Questionable Organizations: An Overview

Stephen Barrett, M.D.

Promoters of questionable health practices often form organizations to multiply their effectiveness. How can one tell which ones are reliable and which are not? There is no sure way, but nine precautionary questions may help:

1. Are its ideas inside the scientific mainstream? Some groups admit that they were formed because their founders felt alienated from the scientific community. One group that made no secret of this was actually called the American Quack Association, whose main purposes were to provide emotional support to its members, poke fun at their critics, and stimulate positive public feelings toward unconventional practitioners. The group was founded in 1985 by Jonathan Wright, M.D., who became its president, and Roy Kupsinel, M.D., a "holistic" practitioner from Florida, who became its vice-president. It attracted about 300 members but no longer appears active.

2. Who are its leaders and advisors? The International Society for Fluoride Research may sound respectable, but it is actually an antifluoridation group. The International Academy of Preventive Medicine (now called the International Academy of Nutrition and Preventive Medicine) numbered among its leaders Carlton Fredericks, Linus Pauling, Lendon Smith, and other promoters of questionable nutrition practices. The Health Resources Council was founded by Gary Null to promote "alternative" health methods.

3. What are its membership requirements? Is scientific expertise required—or just a willingness to pay dues? An organization open to almost anyone may be perfectly respectable (like the American Association for the Advancement of Science), but don't let the fact that an individual belongs to it impress you. The International Academy of Nutritional Consultants, the American Association of Nutritional Consultants, the National Academy of Research Biochemists, and the International Association of Therapeutic Specialists issue attractive certificates, but their only requirement for "professional membership" has been payment of a modest fee. Some "institutes," "research" centers, and voluntary organizations are simply names adopted by an individual or a few people who wish to make their commercial activities sound more respectable. The National Academy of Sports Medicine, for example, began as a private corporation used for marketing dubious products; and the "Noble Research Society" merely marketed a quack device.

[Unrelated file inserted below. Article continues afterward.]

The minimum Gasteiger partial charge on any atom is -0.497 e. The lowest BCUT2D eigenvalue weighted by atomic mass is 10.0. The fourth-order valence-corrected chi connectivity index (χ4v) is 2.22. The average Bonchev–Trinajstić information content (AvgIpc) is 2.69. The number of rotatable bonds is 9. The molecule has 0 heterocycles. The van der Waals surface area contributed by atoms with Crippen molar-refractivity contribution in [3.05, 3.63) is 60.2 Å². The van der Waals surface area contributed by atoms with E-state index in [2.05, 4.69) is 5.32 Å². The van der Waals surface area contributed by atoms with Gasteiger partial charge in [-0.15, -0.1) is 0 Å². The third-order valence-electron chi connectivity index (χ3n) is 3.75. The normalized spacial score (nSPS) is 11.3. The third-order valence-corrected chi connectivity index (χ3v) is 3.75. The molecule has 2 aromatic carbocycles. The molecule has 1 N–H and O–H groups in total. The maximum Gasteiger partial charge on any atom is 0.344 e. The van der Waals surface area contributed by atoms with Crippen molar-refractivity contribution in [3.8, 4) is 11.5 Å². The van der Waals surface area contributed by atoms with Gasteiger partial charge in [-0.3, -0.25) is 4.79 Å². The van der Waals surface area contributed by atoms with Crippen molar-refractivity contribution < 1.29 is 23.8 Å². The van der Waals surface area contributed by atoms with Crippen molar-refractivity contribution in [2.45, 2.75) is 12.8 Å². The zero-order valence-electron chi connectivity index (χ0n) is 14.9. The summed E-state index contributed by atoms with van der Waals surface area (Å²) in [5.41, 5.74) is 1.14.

4. Does it promote a specific treatment or treatments? Most such groups should be highly suspect. A century ago, valid new ideas were hard to evaluate and often were rejected by the medical community. But today, effective new treatments are quickly welcomed by scientific practitioners and do not need special groups to promote them. The American College for Advancement in Medicine, the main purpose of which has been to promote chelation therapy, falls into this category. Others include:

A few groups promote a mixture of science-based and dubious practices. The American Academy of Otolaryngic Allergy, for example, promotes the concepts of clinical ecology, and the American Academy of Osteopathy espouses cranial therapy. Some groups have even set up their own certifying boards.

5. Does it oppose proven public health measures? Opposition to fluoridation and immunization are tipoffs to extremely poor judgment. The names of such organizations sometimes fail to reveal their true purpose. "Pure water" and "Safe Water" groups nearly always have dishonest opposition to fluoridation as their central focus. The Preventive Dental Health Association is opposed to the use of amalgam fillings as well as to fluoridation. The World Children's Wellness Foundation is a chiropractic group that opposes the immunization of children.

6. Does it espouse a version of "freedom of choice" that would abolish government regulation of the health marketplace? Such "freedom" is nothing more than a ploy to persuade legislators to permit the marketing of quack methods without legal restraints. Consumers for Dental Care, for example, has sought an end toward what it calls "discrimination" against dentists who advise patients to have their amalgam fillings removed.